It’s Wednesday just after morning tea. Carl Pannuzzo, rugged up against the cold in hat, scarf and jacket, steps up to his electric piano and launches into his set.
His soulful voice floats out along the conveyor belt filling the Fair Food warehouse with an all-out joyful power that takes me by surprise.
On the warehouse floor the packing crew led by Hema and Mo are filling groceries orders and swaying to the music.
A driver, new to Fair Food, watches, face aglow and utters he’s never seen anything like this at work before.
With venues closed and gigs cancelled all over the country CERES Fair Food is paying artists to perform at our warehouse.
Carl Pannuzzo is the first of six Live From the Packing Floor gigs.
Even with the lockdown easing most of Melbourne’s live music venues still won’t be reopening anytime soon.
But the biggest hurts coming out of this crisis is that our Federal Government have decided that 200,000 artists are ineligible for JobKeeper income support.
Which is deeply ironic given that in our isolation how much we’ve turned to drama, music and books to help us through, and yet somehow our artists’ jobs are deemed not worth keeping.
Carl’s songs plough fields full of emotion – plenty of sadness and pain but joy is the note that soars highest.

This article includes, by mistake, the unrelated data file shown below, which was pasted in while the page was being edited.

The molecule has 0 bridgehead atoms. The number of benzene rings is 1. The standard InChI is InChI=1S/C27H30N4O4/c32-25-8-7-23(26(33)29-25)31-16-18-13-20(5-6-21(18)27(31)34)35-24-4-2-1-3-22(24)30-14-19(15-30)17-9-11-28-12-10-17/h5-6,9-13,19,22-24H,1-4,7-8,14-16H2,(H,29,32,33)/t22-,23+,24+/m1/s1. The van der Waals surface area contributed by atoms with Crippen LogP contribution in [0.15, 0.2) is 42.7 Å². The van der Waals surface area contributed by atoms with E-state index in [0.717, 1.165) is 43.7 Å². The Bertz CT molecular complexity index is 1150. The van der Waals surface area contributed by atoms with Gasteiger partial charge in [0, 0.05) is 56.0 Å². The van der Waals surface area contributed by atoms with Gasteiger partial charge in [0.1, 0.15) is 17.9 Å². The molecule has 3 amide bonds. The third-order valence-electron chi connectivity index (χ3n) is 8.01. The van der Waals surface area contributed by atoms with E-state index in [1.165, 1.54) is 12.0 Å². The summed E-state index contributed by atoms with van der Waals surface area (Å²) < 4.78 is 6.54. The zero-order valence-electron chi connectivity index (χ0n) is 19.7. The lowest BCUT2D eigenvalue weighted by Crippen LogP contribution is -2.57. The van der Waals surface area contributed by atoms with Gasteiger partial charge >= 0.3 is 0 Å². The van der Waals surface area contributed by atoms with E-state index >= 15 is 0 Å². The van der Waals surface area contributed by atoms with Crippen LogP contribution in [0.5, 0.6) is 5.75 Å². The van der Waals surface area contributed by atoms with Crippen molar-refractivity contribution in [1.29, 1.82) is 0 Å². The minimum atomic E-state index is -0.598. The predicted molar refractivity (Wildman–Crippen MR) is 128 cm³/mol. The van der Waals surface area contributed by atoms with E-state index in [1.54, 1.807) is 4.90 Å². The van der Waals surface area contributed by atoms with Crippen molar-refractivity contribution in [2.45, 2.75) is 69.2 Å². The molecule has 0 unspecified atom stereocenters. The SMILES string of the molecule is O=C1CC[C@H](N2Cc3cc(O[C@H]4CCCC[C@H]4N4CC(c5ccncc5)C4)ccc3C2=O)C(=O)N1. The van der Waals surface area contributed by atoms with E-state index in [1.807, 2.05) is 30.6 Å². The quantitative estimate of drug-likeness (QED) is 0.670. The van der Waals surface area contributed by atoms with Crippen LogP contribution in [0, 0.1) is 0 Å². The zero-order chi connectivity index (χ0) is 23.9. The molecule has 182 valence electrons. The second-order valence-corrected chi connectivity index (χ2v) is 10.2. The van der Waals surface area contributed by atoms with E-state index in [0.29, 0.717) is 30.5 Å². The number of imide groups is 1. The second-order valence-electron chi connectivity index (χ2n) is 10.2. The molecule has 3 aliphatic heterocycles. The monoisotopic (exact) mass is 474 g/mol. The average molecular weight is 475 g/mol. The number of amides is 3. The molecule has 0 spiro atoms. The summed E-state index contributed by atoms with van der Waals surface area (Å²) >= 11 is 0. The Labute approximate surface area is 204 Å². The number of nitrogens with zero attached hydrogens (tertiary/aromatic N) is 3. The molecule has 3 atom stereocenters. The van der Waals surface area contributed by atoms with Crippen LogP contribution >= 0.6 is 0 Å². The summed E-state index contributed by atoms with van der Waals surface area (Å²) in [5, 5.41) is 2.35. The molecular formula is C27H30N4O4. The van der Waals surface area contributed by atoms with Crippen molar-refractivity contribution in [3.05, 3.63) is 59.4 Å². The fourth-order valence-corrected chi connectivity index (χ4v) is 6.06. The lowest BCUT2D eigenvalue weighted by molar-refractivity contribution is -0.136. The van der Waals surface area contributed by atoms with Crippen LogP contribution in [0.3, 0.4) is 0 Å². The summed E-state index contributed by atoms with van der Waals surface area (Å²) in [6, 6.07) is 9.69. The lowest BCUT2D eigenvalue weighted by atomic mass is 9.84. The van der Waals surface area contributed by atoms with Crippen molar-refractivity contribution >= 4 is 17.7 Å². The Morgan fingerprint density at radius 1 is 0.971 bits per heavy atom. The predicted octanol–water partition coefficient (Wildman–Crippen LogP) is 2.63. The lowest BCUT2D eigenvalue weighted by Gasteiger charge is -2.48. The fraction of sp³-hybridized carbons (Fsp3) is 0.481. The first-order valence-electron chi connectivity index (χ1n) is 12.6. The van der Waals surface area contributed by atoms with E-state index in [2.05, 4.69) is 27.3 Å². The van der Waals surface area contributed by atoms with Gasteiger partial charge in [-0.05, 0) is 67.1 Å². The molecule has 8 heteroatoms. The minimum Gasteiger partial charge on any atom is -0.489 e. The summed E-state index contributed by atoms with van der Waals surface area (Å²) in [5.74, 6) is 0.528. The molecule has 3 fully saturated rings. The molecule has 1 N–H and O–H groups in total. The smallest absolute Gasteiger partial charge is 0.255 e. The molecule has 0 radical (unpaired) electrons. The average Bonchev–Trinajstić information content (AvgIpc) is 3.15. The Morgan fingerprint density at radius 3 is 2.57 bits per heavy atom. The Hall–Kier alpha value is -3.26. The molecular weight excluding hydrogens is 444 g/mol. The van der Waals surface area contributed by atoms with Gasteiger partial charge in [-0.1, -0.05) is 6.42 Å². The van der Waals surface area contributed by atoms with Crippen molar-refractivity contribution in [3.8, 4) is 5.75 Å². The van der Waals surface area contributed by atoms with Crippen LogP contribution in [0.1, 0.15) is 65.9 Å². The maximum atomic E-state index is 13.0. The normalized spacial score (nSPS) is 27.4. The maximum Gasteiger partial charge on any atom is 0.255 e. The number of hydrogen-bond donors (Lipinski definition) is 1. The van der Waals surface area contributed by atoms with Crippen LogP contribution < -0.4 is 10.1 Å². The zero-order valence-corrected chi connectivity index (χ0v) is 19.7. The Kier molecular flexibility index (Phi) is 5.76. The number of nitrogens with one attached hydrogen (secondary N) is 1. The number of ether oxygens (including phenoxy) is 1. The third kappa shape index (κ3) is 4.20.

Inevitably packing stops and dancing and whooping breaks out. Genuinely touched, Carl shares this is a gig he’ll never forget.
Warehouses are especially utilitarian places – all grey tilt slab walls with no room for art – but today there is music in the air and tears in people’s eyes.
Early reports from the packing floor are that productivity levels have risen sharply.
Surely encouragement enough for the Australian business community to join in a joy-driven economic recovery.
If you missed Carl Pannuzzo you can see his Live from the Packing Floor gig here.
Life on a Grain of Sand
Three new sandpits have been built at the Terra Wonder Playspace at CERES.
To keep the sun off our kids a shade sail will be built over them, only this will be no ordinary shade structure.
Like everything in the world of Terra Wonder the shade sail is inspired by soil ecology – in this case a single grain of sand magnified 20,000 times!
Researchers from the Max Planck Institute for Marine Microbiology in Bremen say that between 10,000 and 100,000 microorganisms live on each single grain of sand.
This week Terra Wonder’s creators are asking for your help making ‘bacteria’ at home to decorate the new shade sail.
You can find all the instructions and video guides on how to make your bacteria here
Life on a Grain of Sand ends June 8th
Have a great week